Carnival in Oruro was full of color, music, foam (I’ll explain later), and fun. We arrived on Thursday before the big Carnival Days (these are Saturday and Sunday). We roamed the parade route and wandered on multiple small groups performing. The mood was energetic and palpable. Oruro Carnival is known for its water balloons. This has evolved somewhere along the lines to include spray foam as well. We were told by a local that the water balloons were banned this year in Oruro due to unknown reasons. FOAM was the word of the day. Everywhere you went; there were (mostly) young locals armed with a can or two of this wet, wicked substance.
Armed with our rain coats to ward off the wet and cold; Teresa and I wandered the streets. On Saturday; after being foamed by the locals multiple times, we decided to fight back. I have to admit…it was pretty fun.
Saturday and Sunday’s Parade’s were a bit of a disappointment. The costumes were amazingly bright and colorful. The energy, however was not there. I think that the biggest part of our disappointment was due to when we attended the parades (morning) and where we were sitting. We were near the beginning of the parade route and with a group of mostly families.
There were a few bursts of excitement; depending on what band/group was passing through. I think another part of the disappointment was that on Thursday; there were many more traditional looking costumes. This is more like what Teresa and I had assumed the Saturday and Sunday parades would be like.
I was able to get a few great photo’s of the performers. The one above is one of my favorites. This group was full of energy and I caught them all with their feet in the air.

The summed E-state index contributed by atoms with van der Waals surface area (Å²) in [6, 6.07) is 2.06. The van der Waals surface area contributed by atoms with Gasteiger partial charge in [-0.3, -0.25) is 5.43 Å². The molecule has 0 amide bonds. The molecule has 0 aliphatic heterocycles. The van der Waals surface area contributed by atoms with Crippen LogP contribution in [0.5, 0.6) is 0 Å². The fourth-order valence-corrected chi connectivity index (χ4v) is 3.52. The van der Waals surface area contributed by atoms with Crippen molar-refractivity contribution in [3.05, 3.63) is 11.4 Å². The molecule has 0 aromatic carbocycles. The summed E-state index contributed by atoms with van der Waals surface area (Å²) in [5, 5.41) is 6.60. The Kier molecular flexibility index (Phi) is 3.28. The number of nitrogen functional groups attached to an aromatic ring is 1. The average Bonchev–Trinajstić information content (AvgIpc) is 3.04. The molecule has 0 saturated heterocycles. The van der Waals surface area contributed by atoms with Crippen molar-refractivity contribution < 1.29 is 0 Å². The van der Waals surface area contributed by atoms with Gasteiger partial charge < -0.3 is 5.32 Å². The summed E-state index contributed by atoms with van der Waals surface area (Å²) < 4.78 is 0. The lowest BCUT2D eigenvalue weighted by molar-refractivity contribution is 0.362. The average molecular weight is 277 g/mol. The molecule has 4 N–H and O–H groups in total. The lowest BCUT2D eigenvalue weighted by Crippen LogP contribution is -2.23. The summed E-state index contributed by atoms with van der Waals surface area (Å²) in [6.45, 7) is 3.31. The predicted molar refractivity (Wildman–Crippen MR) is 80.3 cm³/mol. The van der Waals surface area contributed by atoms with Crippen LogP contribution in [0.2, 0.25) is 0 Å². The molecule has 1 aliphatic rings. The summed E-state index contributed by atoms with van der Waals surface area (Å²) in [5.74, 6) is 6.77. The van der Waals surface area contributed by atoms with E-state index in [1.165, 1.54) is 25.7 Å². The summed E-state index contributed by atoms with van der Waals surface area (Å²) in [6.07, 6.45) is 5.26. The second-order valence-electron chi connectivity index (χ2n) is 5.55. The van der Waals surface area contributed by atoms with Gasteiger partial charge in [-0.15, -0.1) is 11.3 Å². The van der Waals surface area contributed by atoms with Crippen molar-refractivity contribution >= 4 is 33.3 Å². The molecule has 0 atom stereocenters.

The history of the Carnival and the meanings of each of the different costumes could have led to a greater understanding of the performances. Just prior to leaving on Sunday; we had a conversation with a young man from Canada that now lives in Oruro and performs with one of the bands. He explained to us (in English) the significance of some of the costumes. Unfortunately, trying to piece this information together with what we had previously seen was impossible.
If I were to recommend anyone go to Oruro for Carnival, there are two things that I would recommend. First: Arrive on Wednesday or Thursday and take in the pre-Carnival atmosphere. Second: Find a guide or someone to be-friend that understands the history and can explain to you along the way.
The picture below shows Teresa at her finest. She had an all out FOAM FIGHT with one of the locals. I think she lost the fight but she swears that the other girl gave up and she was still ready for a fight….a foam fight; that is.
As I was sitting in the stands; watching the parade roll by; I had to reflect a little. Of all of the parades that I have ever been too; Mardi Gras in New Orleans, LA still continues to be my all time favorite. I think that I’m ruined for any other to ever come close to what I have experienced in NOLA. No other parade has yet to come close to the energy and excitement that I’ve experienced in New Orleans.
Another thought that creeps in is that I have never had to worry about theft while attending one of New Orleans’ Parades. Unfortunately, I found out one of the dangers of the FOAM during our Carnival Days in Oruro. There is a select few at Oruro Carnival that will catch you by surprise with foam in the eyes; blocking your way forward or back as they attempt to pick your pockets. As much as I hate to admit it; I was caught twice in this attempt. It was actually quite frightening due to the perpetrator placing himself right in front of me and blocking any exit. Add this to the fact that I was blinded by the foam in my eye and I was quickly debilitated. On both instances; Teresa was in a position that made it appear to her, that I was simply caught in a harmless foam fight.
After the first attempt (which I too thought I had gotten caught in a ‘harmless foam fight’); a kind local lady was very concerned. She asked us in perfect english “Do you have all of your things?” and “Did they take anything?”. Fortunately, after the lesson in La Paz with my bag being slashed; I didn’t have anything reachable for wannabe pick-pockets and they walked away empty-handed. Score one more for saving the Toilet Paper!!